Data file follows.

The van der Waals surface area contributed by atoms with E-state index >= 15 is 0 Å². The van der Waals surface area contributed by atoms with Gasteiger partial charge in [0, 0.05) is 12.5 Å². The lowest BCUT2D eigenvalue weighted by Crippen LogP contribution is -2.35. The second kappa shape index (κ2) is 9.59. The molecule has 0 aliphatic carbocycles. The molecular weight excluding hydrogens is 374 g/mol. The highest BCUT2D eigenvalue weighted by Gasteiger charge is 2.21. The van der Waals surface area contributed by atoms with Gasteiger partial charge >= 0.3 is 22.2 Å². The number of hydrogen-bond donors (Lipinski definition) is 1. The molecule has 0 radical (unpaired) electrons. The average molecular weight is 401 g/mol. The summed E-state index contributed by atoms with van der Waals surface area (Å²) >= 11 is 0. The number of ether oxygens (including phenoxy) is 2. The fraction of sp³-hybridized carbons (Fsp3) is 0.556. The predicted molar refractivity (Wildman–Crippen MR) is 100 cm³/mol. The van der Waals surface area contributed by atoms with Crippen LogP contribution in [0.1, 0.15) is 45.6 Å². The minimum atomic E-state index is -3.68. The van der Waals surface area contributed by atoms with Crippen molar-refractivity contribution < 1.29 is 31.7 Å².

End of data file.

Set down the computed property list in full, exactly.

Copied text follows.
The van der Waals surface area contributed by atoms with E-state index >= 15 is 0 Å². The van der Waals surface area contributed by atoms with Gasteiger partial charge in [0, 0.05) is 12.5 Å². The lowest BCUT2D eigenvalue weighted by Crippen LogP contribution is -2.35. The second kappa shape index (κ2) is 9.59. The molecule has 0 aliphatic carbocycles. The molecular weight excluding hydrogens is 374 g/mol. The highest BCUT2D eigenvalue weighted by Gasteiger charge is 2.21. The van der Waals surface area contributed by atoms with Gasteiger partial charge >= 0.3 is 22.2 Å². The number of hydrogen-bond donors (Lipinski definition) is 1. The molecule has 0 radical (unpaired) electrons. The average molecular weight is 401 g/mol. The summed E-state index contributed by atoms with van der Waals surface area (Å²) >= 11 is 0. The number of ether oxygens (including phenoxy) is 2. The fraction of sp³-hybridized carbons (Fsp3) is 0.556. The predicted molar refractivity (Wildman–Crippen MR) is 100 cm³/mol. The van der Waals surface area contributed by atoms with Crippen LogP contribution in [0.1, 0.15) is 45.6 Å². The minimum atomic E-state index is -3.68. The van der Waals surface area contributed by atoms with Crippen molar-refractivity contribution < 1.29 is 31.7 Å².